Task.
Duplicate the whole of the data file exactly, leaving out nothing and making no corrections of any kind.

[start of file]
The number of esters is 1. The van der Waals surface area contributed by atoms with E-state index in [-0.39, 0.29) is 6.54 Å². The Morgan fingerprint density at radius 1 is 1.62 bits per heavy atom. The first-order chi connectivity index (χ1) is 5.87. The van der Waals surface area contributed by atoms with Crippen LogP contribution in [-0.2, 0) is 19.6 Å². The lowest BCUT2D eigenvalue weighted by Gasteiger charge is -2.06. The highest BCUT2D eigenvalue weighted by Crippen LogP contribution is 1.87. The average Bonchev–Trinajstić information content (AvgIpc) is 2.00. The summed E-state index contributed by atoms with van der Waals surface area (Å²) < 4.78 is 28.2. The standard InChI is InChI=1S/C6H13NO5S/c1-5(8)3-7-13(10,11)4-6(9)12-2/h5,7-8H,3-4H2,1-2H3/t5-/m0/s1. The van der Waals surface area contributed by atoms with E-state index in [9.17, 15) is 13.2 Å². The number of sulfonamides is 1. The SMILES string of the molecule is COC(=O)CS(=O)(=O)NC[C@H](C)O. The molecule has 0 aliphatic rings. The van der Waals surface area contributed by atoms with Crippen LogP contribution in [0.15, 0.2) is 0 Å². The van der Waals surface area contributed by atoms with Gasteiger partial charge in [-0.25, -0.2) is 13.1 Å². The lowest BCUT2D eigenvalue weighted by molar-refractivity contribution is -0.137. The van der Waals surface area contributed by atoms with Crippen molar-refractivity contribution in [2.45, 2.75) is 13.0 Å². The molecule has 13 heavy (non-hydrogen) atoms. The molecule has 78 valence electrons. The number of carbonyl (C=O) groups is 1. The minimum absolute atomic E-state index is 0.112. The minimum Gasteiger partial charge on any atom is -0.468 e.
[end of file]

The number of esters is 1. The van der Waals surface area contributed by atoms with E-state index in [-0.39, 0.29) is 6.54 Å². The Morgan fingerprint density at radius 1 is 1.62 bits per heavy atom. The first-order chi connectivity index (χ1) is 5.87. The van der Waals surface area contributed by atoms with Crippen LogP contribution in [-0.2, 0) is 19.6 Å². The lowest BCUT2D eigenvalue weighted by Gasteiger charge is -2.06. The highest BCUT2D eigenvalue weighted by Crippen LogP contribution is 1.87. The average Bonchev–Trinajstić information content (AvgIpc) is 2.00. The summed E-state index contributed by atoms with van der Waals surface area (Å²) < 4.78 is 28.2. The standard InChI is InChI=1S/C6H13NO5S/c1-5(8)3-7-13(10,11)4-6(9)12-2/h5,7-8H,3-4H2,1-2H3/t5-/m0/s1. The van der Waals surface area contributed by atoms with E-state index in [9.17, 15) is 13.2 Å². The number of sulfonamides is 1. The SMILES string of the molecule is COC(=O)CS(=O)(=O)NC[C@H](C)O. The molecule has 0 aliphatic rings. The van der Waals surface area contributed by atoms with Crippen LogP contribution in [0.15, 0.2) is 0 Å². The van der Waals surface area contributed by atoms with Gasteiger partial charge in [-0.25, -0.2) is 13.1 Å². The lowest BCUT2D eigenvalue weighted by molar-refractivity contribution is -0.137. The van der Waals surface area contributed by atoms with Crippen molar-refractivity contribution in [2.45, 2.75) is 13.0 Å². The molecule has 13 heavy (non-hydrogen) atoms. The molecule has 78 valence electrons. The number of carbonyl (C=O) groups is 1. The minimum absolute atomic E-state index is 0.112. The minimum Gasteiger partial charge on any atom is -0.468 e.